@xavdid does Advent of Code

Rock Paper Scissors

Published: 2022-12-02 Original Prompt

Part 1

Readers will hopefully feel right at home with the rules of rock-paper-scissors, but can read up if it’s unfamiliar. It’s our job to implement it!

While there may be a clever way to do this, the most maintainable 1 way will be rather verbose. But, it’ll be easy to follow and maintain. Let’s start with an enum, so we can be extra sure which shapes we’re dealing with:

from enum import Enum
class Shape(Enum):
ROCK = 1
def from_letter(cls, letter: str) -> "Shape":
if letter in ["A", "X"]:
return cls.ROCK
if letter in ["B", "Y"]:
return cls.PAPER
if letter in ["C", "Z"]:
return cls.SCISSORS
raise ValueError("unknown letter", letter)

Enums are great for descriptive code. Because they’re plain english, we can be very expressive with our conditionals. As written, Python enums are only comparable to other enum members.2 We also have a helper function to translate from a letter into an enum property.

Next, we should parse our input. We’ll use a similar construct to day 1, where we combine map with a function to quickly transform input data:

from typing import List, Tuple
# my base class
class Solution(StrSplitSolution):
def parse_games(self) -> List[Tuple[Shape, Shape]]:
return [tuple(map(Shape.from_letter, game.split(" "))) for game in self.input]

Note that we didn’t actually call Shape.from_letter (it has no parens). Instead, we provide map the function to call, and it takes care of actually running Shape.from_letter(game.split(" "). Also, the function includes some basic type information (which isn’t strictly necessary, but I find helps me catch bugs while writing). With that, we’ll have a list of tuples like (Shape.ROCK, Shape.Scissors).

Next we have to actually play the game. Given a game, we should return a number based on who won and the shape used:

def value_for_game(moves: Tuple[Shape, Shape]) -> int:
opp, you = moves
# tie
if you == opp:
return you.value + 3
# you win
if (
(you == Shape.ROCK and opp == Shape.SCISSORS)
or (you == Shape.PAPER and opp == Shape.ROCK)
or (you == Shape.SCISSORS and opp == Shape.PAPER)
return you.value + 6
# you lose
return you.value

In each case, we’re returning the .value of a Shape (the number the enum was declared with) added to the value of the result. There are’s only 3 cases, so it’s not too hard to write out.

All that remains is to put everything together:

class Solution(StrSplitSolution):
def part_1(self) -> int:
return sum(value_for_game(game) for game in self.parse_games())

Part 2

For part 2, instead of the second letter describing your move, it describes what your move should be based on your opponent’s move. This will require an extra lookup step, but isn’t actually much more complicated.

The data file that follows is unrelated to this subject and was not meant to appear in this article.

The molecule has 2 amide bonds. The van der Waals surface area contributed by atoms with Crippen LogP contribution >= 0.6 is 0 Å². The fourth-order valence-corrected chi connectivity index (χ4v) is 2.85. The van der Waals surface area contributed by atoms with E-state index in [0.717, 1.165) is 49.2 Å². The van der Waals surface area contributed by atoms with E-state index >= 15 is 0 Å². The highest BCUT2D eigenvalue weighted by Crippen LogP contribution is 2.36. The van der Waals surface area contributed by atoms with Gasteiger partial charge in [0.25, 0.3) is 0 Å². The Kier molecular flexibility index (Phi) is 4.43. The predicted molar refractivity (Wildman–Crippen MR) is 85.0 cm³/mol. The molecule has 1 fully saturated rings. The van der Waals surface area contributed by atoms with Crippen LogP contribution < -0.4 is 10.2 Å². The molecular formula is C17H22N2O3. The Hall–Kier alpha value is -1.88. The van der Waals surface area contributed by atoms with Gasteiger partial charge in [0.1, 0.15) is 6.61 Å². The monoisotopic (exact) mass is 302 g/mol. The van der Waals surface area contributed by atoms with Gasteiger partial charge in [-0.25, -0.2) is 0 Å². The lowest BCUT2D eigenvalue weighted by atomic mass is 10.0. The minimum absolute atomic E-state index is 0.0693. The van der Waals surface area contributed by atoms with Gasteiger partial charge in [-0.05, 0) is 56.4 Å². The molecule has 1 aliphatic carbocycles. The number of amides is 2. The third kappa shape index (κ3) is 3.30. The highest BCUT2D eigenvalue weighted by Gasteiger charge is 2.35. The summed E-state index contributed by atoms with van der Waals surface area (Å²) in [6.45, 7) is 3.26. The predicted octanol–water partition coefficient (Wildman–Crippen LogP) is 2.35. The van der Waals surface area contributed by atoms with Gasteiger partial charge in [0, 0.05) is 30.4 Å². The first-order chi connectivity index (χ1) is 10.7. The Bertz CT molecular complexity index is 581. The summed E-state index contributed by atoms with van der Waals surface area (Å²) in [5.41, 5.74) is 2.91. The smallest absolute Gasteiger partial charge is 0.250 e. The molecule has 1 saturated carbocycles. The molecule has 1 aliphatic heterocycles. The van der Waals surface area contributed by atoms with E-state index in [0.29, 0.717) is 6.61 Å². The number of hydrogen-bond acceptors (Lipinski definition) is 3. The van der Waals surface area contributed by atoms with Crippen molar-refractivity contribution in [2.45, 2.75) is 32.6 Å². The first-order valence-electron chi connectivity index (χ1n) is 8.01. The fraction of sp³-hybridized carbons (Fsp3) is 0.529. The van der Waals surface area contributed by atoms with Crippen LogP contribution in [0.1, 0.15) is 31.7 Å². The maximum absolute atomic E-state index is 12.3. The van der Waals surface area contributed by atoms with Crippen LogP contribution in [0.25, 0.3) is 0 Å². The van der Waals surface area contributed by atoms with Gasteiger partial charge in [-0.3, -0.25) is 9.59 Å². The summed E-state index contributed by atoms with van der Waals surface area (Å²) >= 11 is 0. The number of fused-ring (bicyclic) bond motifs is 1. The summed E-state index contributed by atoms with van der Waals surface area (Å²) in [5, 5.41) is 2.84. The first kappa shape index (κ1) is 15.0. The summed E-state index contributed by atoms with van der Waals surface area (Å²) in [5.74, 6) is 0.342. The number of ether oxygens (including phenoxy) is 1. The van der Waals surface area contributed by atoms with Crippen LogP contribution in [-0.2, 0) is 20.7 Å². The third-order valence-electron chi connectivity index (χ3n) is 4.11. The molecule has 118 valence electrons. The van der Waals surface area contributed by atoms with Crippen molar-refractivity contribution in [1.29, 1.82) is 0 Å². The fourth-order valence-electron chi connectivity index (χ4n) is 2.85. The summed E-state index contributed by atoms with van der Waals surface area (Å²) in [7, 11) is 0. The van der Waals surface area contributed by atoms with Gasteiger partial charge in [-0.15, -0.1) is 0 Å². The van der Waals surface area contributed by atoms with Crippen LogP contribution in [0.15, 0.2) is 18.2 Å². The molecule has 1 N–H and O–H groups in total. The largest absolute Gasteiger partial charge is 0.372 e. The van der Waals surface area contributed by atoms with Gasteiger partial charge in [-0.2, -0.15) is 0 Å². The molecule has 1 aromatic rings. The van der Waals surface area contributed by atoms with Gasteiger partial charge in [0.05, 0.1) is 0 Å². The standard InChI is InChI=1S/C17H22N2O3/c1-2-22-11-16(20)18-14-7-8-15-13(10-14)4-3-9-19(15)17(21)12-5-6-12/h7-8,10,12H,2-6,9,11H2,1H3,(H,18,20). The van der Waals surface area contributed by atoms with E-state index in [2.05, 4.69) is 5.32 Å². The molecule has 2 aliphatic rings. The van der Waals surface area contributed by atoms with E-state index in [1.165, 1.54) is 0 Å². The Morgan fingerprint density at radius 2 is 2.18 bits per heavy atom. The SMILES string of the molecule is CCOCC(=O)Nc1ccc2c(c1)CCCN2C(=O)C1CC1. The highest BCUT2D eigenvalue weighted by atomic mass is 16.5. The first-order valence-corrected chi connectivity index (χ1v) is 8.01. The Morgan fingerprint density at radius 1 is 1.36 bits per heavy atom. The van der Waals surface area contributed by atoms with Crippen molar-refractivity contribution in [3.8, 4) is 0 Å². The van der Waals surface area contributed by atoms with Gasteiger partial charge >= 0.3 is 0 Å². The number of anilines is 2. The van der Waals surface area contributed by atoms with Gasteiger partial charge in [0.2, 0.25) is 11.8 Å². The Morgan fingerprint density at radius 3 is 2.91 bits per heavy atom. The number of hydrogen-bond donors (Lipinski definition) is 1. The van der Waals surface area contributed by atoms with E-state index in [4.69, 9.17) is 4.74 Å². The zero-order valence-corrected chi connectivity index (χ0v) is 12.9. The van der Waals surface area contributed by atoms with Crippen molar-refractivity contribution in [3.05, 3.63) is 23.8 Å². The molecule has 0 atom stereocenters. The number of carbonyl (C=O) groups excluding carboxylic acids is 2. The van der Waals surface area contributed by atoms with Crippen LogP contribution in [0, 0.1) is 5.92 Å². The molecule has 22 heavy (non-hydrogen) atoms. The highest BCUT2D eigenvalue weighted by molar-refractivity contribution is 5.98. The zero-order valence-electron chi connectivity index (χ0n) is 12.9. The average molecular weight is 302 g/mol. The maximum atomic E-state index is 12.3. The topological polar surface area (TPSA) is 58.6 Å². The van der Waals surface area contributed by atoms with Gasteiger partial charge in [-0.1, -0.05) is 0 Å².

First we need another enum, to describe the desired result of the game:

class Result(Enum):
LOSE = "X"
TIE = "Y"
WIN = "Z"

Notice how we can use both letters and numbers for enum values! This is a convenient way to go from a string into its corresponding enum member, which we have to do now:

def parse_shape_and_result(game: str) -> Tuple[Shape, Result]:
shape, result = game.split(" ")
return Shape.from_letter(shape), Result(result)
class Solution(StrSplitSolution):
def parse_goals(self) -> List[Tuple[Shape, Result]]:
return [parse_shape_and_result(game) for game in self.input]

Similar to before, we’ll end up with semantically meaningful versions of our input. Next we have to turn that pair into a game state, which we can plug into our value_for_game from part 1. To do that, we need a way to get a Shape based on a Shape & Result. While we could write a big function with lots of if statements, there’s a simpler way. As luck would have it, enum members can be used as dictionary keys! Check this out:

Shape.ROCK: {
Result.LOSE: Shape.SCISSORS,
Result.WIN: Shape.PAPER,
Shape.PAPER: {
Result.LOSE: Shape.ROCK,
Result.WIN: Shape.SCISSORS,
Result.LOSE: Shape.PAPER,
Result.WIN: Shape.ROCK,

We’ve built ourselves a little decision tree! We didn’t even have to include the TIE case, since we don’t need any extra info for that. Here’s our function to calculate the value for a desired result:

def value_for_desired_result(game_state: Tuple[Shape, Result]) -> int:
opp, res = game_state
if res == Result.TIE:
return value_for_game((opp, opp))
return value_for_game((opp, SHAPE_TO_PICK[opp][res]))

Each branch returns the game value, but what we send to that function depends on what comes out of SHAPE_TO_PICK. Finally, we put it all together and we’ve done it!

class Solution(StrSplitSolution):
def part_2(self) -> int:
return sum(value_for_desired_result(state) for state in self.parse_goals())


  1. Remember, in these writeups we’re practicing writing clear, maintainable solutions. My goal isn’t to write my solution the quickest or with the fewest characters.

  2. In our case, Shape.ROCK != 1, even though Shape.ROCK.value == 1. To make your enum compare to its underlying primitive, it should inherit from that type (e.g. class X(int, Enum)).